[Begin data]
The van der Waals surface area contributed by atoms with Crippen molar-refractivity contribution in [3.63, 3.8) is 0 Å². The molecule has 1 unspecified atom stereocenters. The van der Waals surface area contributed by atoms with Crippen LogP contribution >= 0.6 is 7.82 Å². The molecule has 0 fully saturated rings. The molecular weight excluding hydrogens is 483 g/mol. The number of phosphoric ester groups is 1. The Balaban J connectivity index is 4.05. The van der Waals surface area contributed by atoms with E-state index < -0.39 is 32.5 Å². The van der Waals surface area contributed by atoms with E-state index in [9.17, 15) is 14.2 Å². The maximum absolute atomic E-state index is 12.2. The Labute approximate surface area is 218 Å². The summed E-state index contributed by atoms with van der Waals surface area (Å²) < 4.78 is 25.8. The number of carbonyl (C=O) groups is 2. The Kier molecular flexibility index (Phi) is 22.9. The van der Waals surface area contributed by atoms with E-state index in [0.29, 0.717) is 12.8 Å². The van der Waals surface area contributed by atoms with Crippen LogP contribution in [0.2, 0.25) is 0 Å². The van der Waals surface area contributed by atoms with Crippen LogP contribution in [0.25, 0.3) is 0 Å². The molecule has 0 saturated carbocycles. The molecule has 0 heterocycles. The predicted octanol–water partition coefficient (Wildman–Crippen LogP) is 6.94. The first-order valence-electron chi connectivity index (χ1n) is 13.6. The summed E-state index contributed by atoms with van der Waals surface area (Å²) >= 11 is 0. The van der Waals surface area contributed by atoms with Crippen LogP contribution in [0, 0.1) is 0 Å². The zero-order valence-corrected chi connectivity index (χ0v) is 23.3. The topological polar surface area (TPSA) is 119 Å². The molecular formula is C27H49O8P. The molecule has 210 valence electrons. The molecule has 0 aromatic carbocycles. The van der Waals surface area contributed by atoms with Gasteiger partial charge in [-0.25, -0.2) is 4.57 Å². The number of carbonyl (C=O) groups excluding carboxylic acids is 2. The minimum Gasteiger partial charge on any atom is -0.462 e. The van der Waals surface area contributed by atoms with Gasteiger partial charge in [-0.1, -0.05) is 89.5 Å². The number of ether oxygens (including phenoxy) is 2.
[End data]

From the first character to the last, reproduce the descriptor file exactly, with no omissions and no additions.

The van der Waals surface area contributed by atoms with Crippen molar-refractivity contribution in [3.63, 3.8) is 0 Å². The molecule has 1 unspecified atom stereocenters. The van der Waals surface area contributed by atoms with Crippen LogP contribution >= 0.6 is 7.82 Å². The molecule has 0 fully saturated rings. The molecular weight excluding hydrogens is 483 g/mol. The number of phosphoric ester groups is 1. The Balaban J connectivity index is 4.05. The van der Waals surface area contributed by atoms with E-state index < -0.39 is 32.5 Å². The van der Waals surface area contributed by atoms with E-state index in [9.17, 15) is 14.2 Å². The maximum absolute atomic E-state index is 12.2. The Labute approximate surface area is 218 Å². The summed E-state index contributed by atoms with van der Waals surface area (Å²) < 4.78 is 25.8. The number of carbonyl (C=O) groups is 2. The Kier molecular flexibility index (Phi) is 22.9. The van der Waals surface area contributed by atoms with E-state index in [0.29, 0.717) is 12.8 Å². The van der Waals surface area contributed by atoms with Crippen LogP contribution in [0.2, 0.25) is 0 Å². The van der Waals surface area contributed by atoms with Crippen LogP contribution in [0.25, 0.3) is 0 Å². The molecule has 0 saturated carbocycles. The molecule has 0 heterocycles. The predicted octanol–water partition coefficient (Wildman–Crippen LogP) is 6.94. The first-order valence-electron chi connectivity index (χ1n) is 13.6. The summed E-state index contributed by atoms with van der Waals surface area (Å²) >= 11 is 0. The van der Waals surface area contributed by atoms with Crippen LogP contribution in [0, 0.1) is 0 Å². The zero-order valence-corrected chi connectivity index (χ0v) is 23.3. The topological polar surface area (TPSA) is 119 Å². The molecular formula is C27H49O8P. The molecule has 210 valence electrons. The molecule has 0 aromatic carbocycles. The van der Waals surface area contributed by atoms with Gasteiger partial charge in [-0.25, -0.2) is 4.57 Å². The number of carbonyl (C=O) groups excluding carboxylic acids is 2. The minimum Gasteiger partial charge on any atom is -0.462 e. The van der Waals surface area contributed by atoms with Gasteiger partial charge in [-0.1, -0.05) is 89.5 Å². The number of ether oxygens (including phenoxy) is 2.